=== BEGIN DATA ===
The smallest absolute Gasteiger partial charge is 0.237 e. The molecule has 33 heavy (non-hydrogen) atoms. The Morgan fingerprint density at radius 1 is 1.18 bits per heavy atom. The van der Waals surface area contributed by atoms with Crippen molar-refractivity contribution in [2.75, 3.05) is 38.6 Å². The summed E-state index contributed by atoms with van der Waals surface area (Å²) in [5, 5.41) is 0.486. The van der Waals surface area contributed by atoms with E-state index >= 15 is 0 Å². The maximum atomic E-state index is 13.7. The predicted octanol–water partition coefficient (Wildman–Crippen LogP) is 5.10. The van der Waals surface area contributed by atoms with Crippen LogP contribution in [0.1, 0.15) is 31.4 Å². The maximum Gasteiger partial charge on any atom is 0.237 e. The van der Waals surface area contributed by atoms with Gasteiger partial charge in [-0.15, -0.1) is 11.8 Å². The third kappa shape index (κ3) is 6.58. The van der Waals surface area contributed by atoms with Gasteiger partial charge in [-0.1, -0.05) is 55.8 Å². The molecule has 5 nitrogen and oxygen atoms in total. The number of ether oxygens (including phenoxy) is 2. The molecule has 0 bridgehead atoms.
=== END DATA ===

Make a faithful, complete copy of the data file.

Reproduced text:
The smallest absolute Gasteiger partial charge is 0.237 e. The molecule has 33 heavy (non-hydrogen) atoms. The Morgan fingerprint density at radius 1 is 1.18 bits per heavy atom. The van der Waals surface area contributed by atoms with Crippen molar-refractivity contribution in [2.75, 3.05) is 38.6 Å². The summed E-state index contributed by atoms with van der Waals surface area (Å²) in [5, 5.41) is 0.486. The van der Waals surface area contributed by atoms with E-state index >= 15 is 0 Å². The maximum atomic E-state index is 13.7. The predicted octanol–water partition coefficient (Wildman–Crippen LogP) is 5.10. The van der Waals surface area contributed by atoms with Crippen LogP contribution in [0.1, 0.15) is 31.4 Å². The maximum Gasteiger partial charge on any atom is 0.237 e. The van der Waals surface area contributed by atoms with Gasteiger partial charge in [-0.15, -0.1) is 11.8 Å². The third kappa shape index (κ3) is 6.58. The van der Waals surface area contributed by atoms with Gasteiger partial charge in [-0.1, -0.05) is 55.8 Å². The molecule has 5 nitrogen and oxygen atoms in total. The number of ether oxygens (including phenoxy) is 2. The molecule has 0 bridgehead atoms.